• It can be used to perform post-processing operations, such as memory deallocation.
```   def post_order_traversal(root):
if root:
post_order_traversal(root.left_child)
post_order_traversal(root.right_child)
print(root.value)
```

Example of Use:

```# Creating a sample binary tree
tree = BinarySearchTree()
tree.insert(5)
tree.insert(3)
tree.insert(7)
tree.insert(1)
tree.insert(4)

# In-Order crossing
print("In-Order Traversal:")
tree.in_order_traversal()  # Output: [1, 3, 4, 5, 7]

# Pre-Order Crossing
print("\nPre-Order Traversal:")
tree.pre_order_traversal()  # Output: [5, 3, 1, 4, 7]

# Post-Order Traversal
print("\nPost-Order Traversal:")
tree.post_order_traversal()  # Output: [1, 4, 3, 7, 5]
```

In this example, we show how to perform each of the traversals on a binary search tree. Modify the code to suit your specific needs.

Main Algorithms – Binary Search Tree (BST) Search

Searching a Binary Search Tree (BST) is a fundamental operation that uses the ordered structure of the tree to find a specific element efficiently. Binary search trees are designed such that for each node, all nodes in the left subtree have lower values, while all those in the right subtree have higher values. This feature greatly simplifies the search operation.

Description of the Search Algorithm in a BST:

Start from Root: The search operation starts from the root of the tree.

Compare with Current Node Value: Compare the value to search for with the current node value.

Choice of Route:

• If the searched value is equal to the value of the current node, the element has been found, and the operation ends successfully.
• If the value searched for is less than the value of the current node, continue searching in the left subtree.
• If the value searched for is greater than the value of the current node, continue searching in the right subtree.

Repeat Process: Repeat steps 2 and 3 recursively in the appropriate subtree until the element is found or a leaf (node with no children) is reached.

Element Not Found: If the element was not found at the end of the search, the algorithm will return an indicative value (for example, None in Python) to indicate that the element is not present in the tree.

Python implementation:

```def search_in_bst(root, value):
# Base case: tree is empty or value is in the root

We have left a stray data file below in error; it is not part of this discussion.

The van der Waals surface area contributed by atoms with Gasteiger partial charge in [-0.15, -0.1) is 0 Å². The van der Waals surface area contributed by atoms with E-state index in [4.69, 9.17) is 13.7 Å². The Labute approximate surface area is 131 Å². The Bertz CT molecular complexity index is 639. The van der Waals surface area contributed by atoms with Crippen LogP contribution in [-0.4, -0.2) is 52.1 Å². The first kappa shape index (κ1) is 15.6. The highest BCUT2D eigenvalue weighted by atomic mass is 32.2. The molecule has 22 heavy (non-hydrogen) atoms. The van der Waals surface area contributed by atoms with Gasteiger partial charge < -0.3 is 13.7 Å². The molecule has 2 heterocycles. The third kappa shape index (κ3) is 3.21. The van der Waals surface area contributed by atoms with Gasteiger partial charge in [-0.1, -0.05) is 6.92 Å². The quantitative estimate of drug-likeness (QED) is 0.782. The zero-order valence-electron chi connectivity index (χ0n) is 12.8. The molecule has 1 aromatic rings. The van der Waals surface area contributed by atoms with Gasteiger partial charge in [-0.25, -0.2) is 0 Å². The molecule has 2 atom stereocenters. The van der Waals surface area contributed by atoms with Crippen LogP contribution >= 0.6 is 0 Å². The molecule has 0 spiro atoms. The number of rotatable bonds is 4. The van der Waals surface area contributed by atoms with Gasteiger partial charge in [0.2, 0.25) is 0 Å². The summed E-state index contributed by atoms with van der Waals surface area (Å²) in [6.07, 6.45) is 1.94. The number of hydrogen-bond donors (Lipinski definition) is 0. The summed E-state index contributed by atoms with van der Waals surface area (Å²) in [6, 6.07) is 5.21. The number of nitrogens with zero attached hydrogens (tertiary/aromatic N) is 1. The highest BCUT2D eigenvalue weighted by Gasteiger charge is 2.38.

if root is None or root.value == value:
return root
# If the value is less, search in the left subtree
if value < root.value:
return search_in_bst(root.left_child, value)
# If the value is greater, search in the right subtree
return search_in_bst(root.right_child, value)

```

Example of Use:

```# Creating an example binary search tree
tree = BinarySearchTree()
tree.insert(5)
tree.insert(3)
tree.insert(7)
tree.insert(1)
tree.insert(4)

# Searching for a value in the tree
searched_value = 4
search_result = search_in_bst(tree.root, searched_value)

if search_result:
print(f"Element {searched_value} found in the tree.")
else:

```

In this example, the search algorithm is used to search for the value 4 in the binary search tree. The result is then printed for illustrative purposes.

Main Algorithms – Insertion and Deletion in Binary Trees

Inserting and deleting nodes in a Binary Tree are essential operations that maintain the structure and ordered property of the tree. Inserting a new node is necessary when you want to add an element to the tree, while deleting is useful for removing a specific node from the tree without affecting the binary structure and ordering.

Insertion into a Binary Tree:

The binary tree insertion algorithm involves finding the correct place for the new node within the tree based on its value. After the search, the node is inserted as a child of the found node.

```def insert_into_tree(root, value):
# Base case: tree is empty or leaf node
if root is None:
return Node(value)

# Insert into the left subtree if the value is smaller
if value < root.value:
root.left_child = insert_into_tree(root.left_child, value)
# Insert into the right subtree if the value is greater
elif value > root.value: